Millet

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Millets
Millets

The millets are a group of small-seeded species of cereal crops or grains, widely grown around the world for food and fodder. They do not form a taxonomic group, but rather a functional or agronomic one. Their essential similarities are that they are small-seeded grasses grown in difficult production environments. It was millets, rather than rice, that formed important parts of prehistoric diet in Chinese Neolithic and Korean Mumun societies.

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[edit] Millet varieties

The millets include species in several genera, mostly in the subfamily Panicoideae, of the grass family Poaceae. The most widely cultivated species in order of worldwide production[1] are:

  • Pearl millet (Pennisetum glaucum)
  • Foxtail millet (Setaria italica)
  • Proso millet also known as common millet, broom corn millet, hog millet or white millet (Panicum miliaceum)
  • Finger millet (Eleusine coracana)

Minor millets include:

  • Barnyard millet (Echinochloa spp.)
  • Kodo millet (Paspalum scrobiculatum)
  • Little millet (Panicum sumatrense)
  • Guinea millet (Brachiaria deflexa = Urochloa deflexa)
  • Browntop millet (Urochloa ramosa = Brachiaria ramosa = Panicum ramosum)

Teff (Eragrostis tef) and fonio (Digitaria exilis) are also often called millets, as more rarely are sorghum (Sorghum spp.) and Job's Tears (Coix lacrima-jobi).

[edit] Production history

charred grains found in archaeological sites, hypothesize that the cultivation of millets was of greater prevalence in prehistory than rice[1], especially in northern China and Korea. Broomcorn (Panicum miliaceum) and Foxtail millet were important crops beginning in the Early Neolithic of China. For example, some of the earliest evidence of millet cultivation in China was found at Cishan (north) and Hemudu (south). Cishan dates to 7000-5000 BCE and contained pit-houses, storage pits, pottery, stone tools related to cultivation, and carbonized foxtail millet. A 4000 year old well-preserved bowl containing well-preserved noodles made from foxtail millet and broomcorn millet was found at the Lajia archaeological site in China .

Palaeoethnobotanists have found evidence of the cultivation of millet in the Korean Peninsula dating to the Middle Jeulmun pottery period (c. 3500-2000 BCE) (Crawford 1992; Crawford and Lee 2003). Millet continued to be an important element in the intensive, multi-cropping agriculture of the Mumun pottery period (c. 1500-300 BCE) in Korea (Crawford and Lee 2003). Millets and their wild ancestors such as barnyard grass and panic grass were also cultivated in Japan during the Jōmon period some time after 4000 BCE (Crawford 1983, 1992). Millet was consumed in northern Europe at least since the Iron Age, based upon analysis of Haraldskær Woman found in Jutland, Denmark [citation needed].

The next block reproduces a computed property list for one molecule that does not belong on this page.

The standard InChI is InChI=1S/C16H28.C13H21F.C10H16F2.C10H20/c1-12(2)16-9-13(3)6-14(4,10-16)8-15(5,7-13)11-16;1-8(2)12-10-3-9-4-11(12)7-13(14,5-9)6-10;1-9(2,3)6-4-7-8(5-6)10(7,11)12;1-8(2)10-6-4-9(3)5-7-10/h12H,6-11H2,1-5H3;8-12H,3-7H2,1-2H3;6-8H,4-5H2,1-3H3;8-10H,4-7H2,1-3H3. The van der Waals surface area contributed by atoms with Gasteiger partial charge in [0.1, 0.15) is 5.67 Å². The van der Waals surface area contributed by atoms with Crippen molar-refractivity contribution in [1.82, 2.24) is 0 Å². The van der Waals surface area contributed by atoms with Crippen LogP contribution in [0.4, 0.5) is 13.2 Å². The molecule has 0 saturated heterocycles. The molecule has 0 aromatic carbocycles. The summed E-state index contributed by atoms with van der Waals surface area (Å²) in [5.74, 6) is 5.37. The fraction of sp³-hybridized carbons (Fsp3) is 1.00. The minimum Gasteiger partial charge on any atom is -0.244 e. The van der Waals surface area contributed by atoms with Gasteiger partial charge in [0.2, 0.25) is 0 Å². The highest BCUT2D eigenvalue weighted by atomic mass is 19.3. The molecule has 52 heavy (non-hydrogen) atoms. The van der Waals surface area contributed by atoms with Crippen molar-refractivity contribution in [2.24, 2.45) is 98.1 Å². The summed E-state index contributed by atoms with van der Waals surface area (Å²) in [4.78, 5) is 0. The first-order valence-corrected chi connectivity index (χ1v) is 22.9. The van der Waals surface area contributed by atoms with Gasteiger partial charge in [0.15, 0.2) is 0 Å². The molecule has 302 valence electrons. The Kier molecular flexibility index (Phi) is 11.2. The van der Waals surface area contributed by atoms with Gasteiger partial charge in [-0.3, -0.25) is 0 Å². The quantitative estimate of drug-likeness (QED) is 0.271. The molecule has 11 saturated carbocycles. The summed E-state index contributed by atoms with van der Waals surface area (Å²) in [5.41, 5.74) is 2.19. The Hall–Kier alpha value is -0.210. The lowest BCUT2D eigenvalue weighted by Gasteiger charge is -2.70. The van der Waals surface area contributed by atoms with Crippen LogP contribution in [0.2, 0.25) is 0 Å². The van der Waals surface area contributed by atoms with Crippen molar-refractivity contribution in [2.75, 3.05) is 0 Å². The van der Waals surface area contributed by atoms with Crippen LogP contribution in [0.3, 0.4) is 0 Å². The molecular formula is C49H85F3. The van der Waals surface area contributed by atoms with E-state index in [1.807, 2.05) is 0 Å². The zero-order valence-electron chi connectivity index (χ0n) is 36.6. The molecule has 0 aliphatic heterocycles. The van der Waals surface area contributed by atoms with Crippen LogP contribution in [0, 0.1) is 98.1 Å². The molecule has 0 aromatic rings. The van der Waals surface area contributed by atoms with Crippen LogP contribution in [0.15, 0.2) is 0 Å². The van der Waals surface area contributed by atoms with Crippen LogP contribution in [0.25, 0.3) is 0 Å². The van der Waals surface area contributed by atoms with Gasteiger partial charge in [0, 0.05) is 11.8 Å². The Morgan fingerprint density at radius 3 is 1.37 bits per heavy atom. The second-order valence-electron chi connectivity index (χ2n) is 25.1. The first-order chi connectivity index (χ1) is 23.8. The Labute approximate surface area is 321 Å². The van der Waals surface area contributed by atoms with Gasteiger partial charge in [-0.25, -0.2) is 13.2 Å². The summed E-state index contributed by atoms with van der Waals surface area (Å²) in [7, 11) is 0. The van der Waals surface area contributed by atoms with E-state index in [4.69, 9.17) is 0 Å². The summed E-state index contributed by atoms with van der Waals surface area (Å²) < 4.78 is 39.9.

Major research on millets is carried out by the International Crops Research Institute for the Semi-Arid Tropics in Andhra Pradesh, India, and by the USDA-ARS at Tifton, Georgia, USA.

[edit] Current uses of millet

Millets are principally food sources in arid and semi-arid regions of the world. In Western India, millet flour (called "Bajari" in Marathi) has been commonly used with "Jowar" (Sorghum) flour for hundreds of years to make the local staple flat bread (called "Bhakri").

Millets are traditionally important grains used in brewing millet beer in some cultures, for instance by the Tao people of Orchid Island and, along with sorghum, by various peoples in East Africa.

Celiac patients can replace certain cereal grains in their diets by consuming millets in various forms including breakfast cereals.

Millet can often be used in recipes instead of buckwheat, rice, or quinoa.

Millet sprays are often recommended as healthy treats to finicky pet birds, as they are easily eaten and (in the case of destruction-prone hookbills) easily broken.

[edit] Nutrition

The protein content in millet is very close to that of wheat; both provide about 11% protein by weight.

Millets are rich in B vitamins, especially niacin, B6 and folacin, calcium, iron, potassium, magnesium, and zinc. Millets contain no gluten, so they cannot rise for bread. When combined with wheat or xanthan gum (for those who have coeliac disease), though, they can be used for raised bread. Alone, they are suited for flatbread.

As none of the millets are closely related to wheat, they are appropriate foods for those with coeliac disease or other forms of allergies/intolerance of wheat.

[edit] Preparation

The basic preparation consists in washing the millet and toasting it while moving until one notes a characteristic scent. Then five measures of boiling water for each two measures of millet are added with some sugar or salt. The mixture is cooked covered using low flame for 30-35 minutes.





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